Last time I’ve found, a little by chance and a little because I wanted to, an area near my house, by following the weird name of the streets around. This time I really mean it: I want to discover the oldest part of the city thorough its crafts. I’ve downloaded a chart from Google Maps and I’ve highlighted the areas I’ve seen already and the ones I want to see. Earlier I was in the one highlighted in blue, now I want to go to the one in red. The black line you see is actually the historical center of Palermo. So, before I reach the Quattro Canti I find Via Candelai, whose name comes from the candle makers. I keep going on Via Maqueda. I’ve been told that after the Quattro Canti you will reach what it used to be the Mesquita. There was a large Jewish community in this area before they were driven away in 1492. Instead of the San Giuseppe dei Teatini’s Church, there was the Porta Giudaica, entrance to the Arabic quarter before it was torn down. Even the Synagogue has been destroyed and now there is San Nicola da Tolentino’s church in its place.
Palermo has been a cosmopolitan city for ages. The names of the streets are in three languages: Italian, Hebrew and Arabic, as a reminder of the importance of its multicultural aspect. The signs with the names in all languages are in between Via Maqueda and Via Roma.
This area was largely populated and lively, thanks to all the people and the different arts and trades. I walk in Via Calderai. Blacksmiths used to live and work here at first; bronze and copper smelters came later, mostly fabricating boilers; therefore the street changed its name from Via Ferraria to the actual one. Nowadays, here you can find home and street vendors supplies sellers. The same faith has occurred the near by Via Lattarini, whose name comes from the Arabic Attariin, food vendors that is. A large market place used to be here and the groceries stores outnumbered the others. After crossing Via Roma and entering the street where the Modern Art Gallery is, I reach Via Alloro. It’s said that in the courtyard of the palace, there was such a luxuriant laurel tree that people still remember it even if it died of old age back in 1707. In the same street there is indeed a garden once named Giardino dell’Alloro in memory of it but now the same garden is known as Giardino dei Giusti (Garden of the Righteous) to remember the victim of the Holocaust.
Via della Vetreria is on the right, as there was an old glass factory that closed down in 1615, but this is also a very well known street: this is here that Paolo Borsellino was born, the famous judge who was the victim of the Mafia during the Via d’Amelio’s bloodshed in July of 1992.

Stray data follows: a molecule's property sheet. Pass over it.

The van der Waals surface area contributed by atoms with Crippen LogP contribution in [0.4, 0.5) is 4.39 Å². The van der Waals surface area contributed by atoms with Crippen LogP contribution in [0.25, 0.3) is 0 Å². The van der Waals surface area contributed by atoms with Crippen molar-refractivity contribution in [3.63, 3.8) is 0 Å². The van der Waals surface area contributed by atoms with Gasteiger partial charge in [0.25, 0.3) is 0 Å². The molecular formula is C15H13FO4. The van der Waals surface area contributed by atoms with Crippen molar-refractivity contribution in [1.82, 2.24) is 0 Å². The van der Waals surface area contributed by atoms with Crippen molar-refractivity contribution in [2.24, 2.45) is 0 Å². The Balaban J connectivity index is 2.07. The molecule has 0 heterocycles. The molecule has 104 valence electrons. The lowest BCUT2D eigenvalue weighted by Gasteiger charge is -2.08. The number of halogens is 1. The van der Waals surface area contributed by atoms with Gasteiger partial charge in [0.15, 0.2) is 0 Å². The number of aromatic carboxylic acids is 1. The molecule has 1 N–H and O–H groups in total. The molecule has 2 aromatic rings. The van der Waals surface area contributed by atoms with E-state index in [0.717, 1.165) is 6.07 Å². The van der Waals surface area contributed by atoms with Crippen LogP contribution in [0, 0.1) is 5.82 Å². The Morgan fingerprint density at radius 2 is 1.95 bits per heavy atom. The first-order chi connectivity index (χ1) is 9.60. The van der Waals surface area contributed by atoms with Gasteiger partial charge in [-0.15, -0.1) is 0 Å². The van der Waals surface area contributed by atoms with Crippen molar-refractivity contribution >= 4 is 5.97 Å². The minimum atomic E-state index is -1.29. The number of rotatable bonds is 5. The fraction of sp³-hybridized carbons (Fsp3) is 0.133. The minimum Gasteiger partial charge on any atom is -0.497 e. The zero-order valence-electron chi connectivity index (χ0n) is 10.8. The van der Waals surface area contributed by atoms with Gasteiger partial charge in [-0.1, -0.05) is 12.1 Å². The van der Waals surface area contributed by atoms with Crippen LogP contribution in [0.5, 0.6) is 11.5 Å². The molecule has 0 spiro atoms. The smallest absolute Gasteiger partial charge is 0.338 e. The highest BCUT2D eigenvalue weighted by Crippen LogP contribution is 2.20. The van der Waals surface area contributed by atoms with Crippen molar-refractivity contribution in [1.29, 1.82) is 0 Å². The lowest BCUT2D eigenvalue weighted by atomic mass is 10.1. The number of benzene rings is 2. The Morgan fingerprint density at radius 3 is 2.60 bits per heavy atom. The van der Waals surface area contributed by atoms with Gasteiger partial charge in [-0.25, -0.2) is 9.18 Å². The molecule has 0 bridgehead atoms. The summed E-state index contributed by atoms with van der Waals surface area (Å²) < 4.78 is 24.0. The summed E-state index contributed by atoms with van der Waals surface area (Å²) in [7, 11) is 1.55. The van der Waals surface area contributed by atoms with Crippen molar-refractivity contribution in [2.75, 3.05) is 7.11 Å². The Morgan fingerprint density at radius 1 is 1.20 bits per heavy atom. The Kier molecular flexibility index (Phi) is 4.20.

Still ahead there is an alley by the curious name: Via delle Neve all’Alloro. It seems strange to talk about snow in a solar city like Palermo, but in any case snow was a big business in the XVIII century; beside the baked goods that required a lot of sugar, there was a huge consumption of ice-cream, which required a lot of snow in order to make it. So the snow was picked up from the mountains during February and March: it was initially beaten so to become ice, than it was preserved inside a cave and everyday it was brought down to the city with donkeys, after it hade been covered with salt and wrapped with straw. Luigi Castelli Valenzano was the first to use it to make frozen desserts.
I find another curious name in a secondary road adjacent Via Alloro: Via del Papagallo (Street of the Parrot). The original name was Via di Gamba Corta, but it was later renamed after a parrot that during the daytime was left on the balcony of Palazzo Rostagni di San Ferdinando, overlooking the street, where a restaurant with the same name opened up in 1950 and where the very outspoken parrot attract the customers by entertaining them with his colloquial habits.
There are plenty of arts and crafts here: Via Scopari, where brooms manufacturers lived, and Via Bottai, where barrels and kegs were made up until 1860 are just few of them. There’s also Via Maestri d’Acqua, where the water superintendents and some of the water tanks builders (known therefore as “water masters”) lived, and Via Zagarellai, where women weaved silk ribbons, called “zagareddi” in the Sicilian dialect. Hence, you can’t tell me that people in Palermo do not work hard! And the sign on this last street is another proof of that….(Street of the whorehouse!)